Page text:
The book of Lamentations is composed of four acrostic poems. Jeremiah used each letter of the Hebrew alphabet as the start of a verse, four times over. He followed these poems of confession and repentance with a prayer for restoration. Jeremiah demonstrated literary skill, describing the personal anguish caused him by the fall of the city of David.

In Jeremiah’s lament over Jerusalem (ch. 1), Jeremiah employed the metaphor of harlotry to describe Judah’s transgression of the Mosaic covenant. Concerning the city he said, “There is no one to offer her comfort, not one from all her lovers” (Lam 1:2); “her uncleanness stains her skirts” (Lam 1:9); and “I called to my lovers but they betrayed me” (Lam 1:19).

In Lamentations 2, Jeremiah described the Lord’s judgment on Jerusalem in terms of military warfare. The prophet said, “In His wrath He has demolished the fortified cities of Daughter Judah” (Lam 2:2); “like an enemy He has bent His bow; His right hand is positioned like an adversary” (Lam 2:4); and “the Lord is like an enemy; He has swallowed up Israel” (Lam 2:5). Because Jerusalem and Judah had made the Lord their enemy, He made them His enemy—and allowed Judah’s enemies to have victory over His people (Lam 2:15-16, 21-22).

Despite all of this, in Lamentations 3 Jeremiah exalted God’s mercy toward His people. After several lines describing personal angst (Lam 3:1-21), the prophet announced a dawn of hope, stating, “Because of the LORD’s faithful love we do not perish, for His mercies never end. They are new every morning; great is Your faithfulness! I say: ‘The Lord is my portion, therefore I will put my hope in Him’” (Lam 3:22-24).

Though Jeremiah urged his companions to hope in the Lord, he was yet mindful of the current destitution of Jerusalem (ch. 4). Concerning the temple, Jeremiah wrote, “How the gold has become tarnished, the fine gold become dull! The stones of the temple lie scattered at the corner of every street” (Lam 4:1). Jeremiah’s lament concluded with a prayer for restoration, saying, “LORD, restore us to Yourself, so we may return; renew our days as in former times, unless You have completely rejected us and are intensely angry with us” (Lam 5:21-22).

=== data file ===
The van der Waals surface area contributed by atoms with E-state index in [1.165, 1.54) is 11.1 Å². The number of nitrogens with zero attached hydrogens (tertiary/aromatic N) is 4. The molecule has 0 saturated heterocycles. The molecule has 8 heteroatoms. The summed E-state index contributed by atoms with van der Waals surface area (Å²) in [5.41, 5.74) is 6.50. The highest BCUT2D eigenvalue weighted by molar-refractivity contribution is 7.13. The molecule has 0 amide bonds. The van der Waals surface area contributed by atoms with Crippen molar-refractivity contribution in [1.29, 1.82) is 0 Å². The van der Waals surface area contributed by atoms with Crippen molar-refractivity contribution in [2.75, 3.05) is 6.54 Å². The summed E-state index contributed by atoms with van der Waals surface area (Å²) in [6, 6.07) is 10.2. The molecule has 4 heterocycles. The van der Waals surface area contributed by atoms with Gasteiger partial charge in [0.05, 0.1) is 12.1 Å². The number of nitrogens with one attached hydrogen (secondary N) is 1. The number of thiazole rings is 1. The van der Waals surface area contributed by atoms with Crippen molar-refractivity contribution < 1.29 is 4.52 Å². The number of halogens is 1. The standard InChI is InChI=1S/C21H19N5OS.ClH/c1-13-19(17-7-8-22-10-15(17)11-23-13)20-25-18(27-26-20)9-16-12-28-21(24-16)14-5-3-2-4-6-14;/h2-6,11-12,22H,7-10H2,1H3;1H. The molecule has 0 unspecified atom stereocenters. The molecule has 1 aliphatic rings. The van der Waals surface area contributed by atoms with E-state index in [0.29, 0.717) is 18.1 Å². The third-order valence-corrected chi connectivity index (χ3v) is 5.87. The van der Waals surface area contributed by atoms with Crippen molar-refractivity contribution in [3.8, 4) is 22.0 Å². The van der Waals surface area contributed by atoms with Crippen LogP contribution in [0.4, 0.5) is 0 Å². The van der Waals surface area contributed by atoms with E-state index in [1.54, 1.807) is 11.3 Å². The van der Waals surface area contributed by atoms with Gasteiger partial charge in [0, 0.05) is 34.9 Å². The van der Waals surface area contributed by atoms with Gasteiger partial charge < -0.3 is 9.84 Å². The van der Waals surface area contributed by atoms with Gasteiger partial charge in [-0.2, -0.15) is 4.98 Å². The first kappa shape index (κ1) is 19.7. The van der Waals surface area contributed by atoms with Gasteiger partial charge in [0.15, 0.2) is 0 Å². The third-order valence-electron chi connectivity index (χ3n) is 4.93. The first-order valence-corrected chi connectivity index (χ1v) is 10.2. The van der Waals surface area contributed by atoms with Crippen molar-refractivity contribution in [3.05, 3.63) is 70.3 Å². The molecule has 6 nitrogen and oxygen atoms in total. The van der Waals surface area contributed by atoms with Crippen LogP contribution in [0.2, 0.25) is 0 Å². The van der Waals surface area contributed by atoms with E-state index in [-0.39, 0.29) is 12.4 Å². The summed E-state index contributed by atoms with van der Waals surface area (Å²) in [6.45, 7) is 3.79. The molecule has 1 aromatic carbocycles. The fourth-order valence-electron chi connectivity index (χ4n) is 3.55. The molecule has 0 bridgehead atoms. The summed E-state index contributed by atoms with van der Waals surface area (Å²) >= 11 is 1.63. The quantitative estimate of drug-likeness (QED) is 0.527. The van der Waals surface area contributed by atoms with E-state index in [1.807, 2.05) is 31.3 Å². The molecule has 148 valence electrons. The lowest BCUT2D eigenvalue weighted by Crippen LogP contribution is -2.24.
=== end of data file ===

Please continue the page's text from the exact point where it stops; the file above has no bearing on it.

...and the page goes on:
Jeremiah’s prophetic lament provides a window into his soul and his understanding of the Lord’s sovereignty, justice, and mercy. In the storyline of Scripture, Jeremiah’s lament is used to describe the suffering of Christ, warn Christians against unfaithfulness, and provide a historical precedent for God’s future judgement.

(1) In Lam 2:15, the prophet wrote, “All who pass by scornfully clap their hands at you. They hiss and shake their heads at Daughter Jerusalem: Is this the city that was called the perfection of beauty, the joy of the whole earth?” The Evangelists noted that while Jesus hung on the cross, the crowds shook their heads at Jesus and mocked Him because, in their view, He failed to deliver on His promises (Matt 27:38-43//Mark 15:27-32//Luke 23:35-38).

(2) In Lam 2:3, Jeremiah wrote, “He has blazed against Jacob like a flaming fire that consumes everything in its path.” Jeremiah’s words may have been on the mind of the author of Hebrews, who also understood the active justice of God. He thus warned his readers, as he had from the outset of his epistle (Heb 2:1-4), that they should not take the word of the new covenant lightly. He said, “See that you do not reject the One that speaks; for if they did not escape when they rejected Him who warned them on earth, even less will we if we turn away from Him who warns us from heaven…for our God is a consuming fire” (Heb 12:25, 29).

(3) In Lam 3:64, Jeremiah wrote concerning those who opposed him and Judah, “You will pay them back what they deserve, LORD, according to the work of their hands.” Describing the great and final judgment, John reflected Jeremiah’s understanding of God’s righteousness, saying, “I also saw the dead, the great and the small, standing before the throne, and books were opened. Another book was opened, which is the book of life, and the dead were judged according to their works by what was written in the books” (Rev 20:12).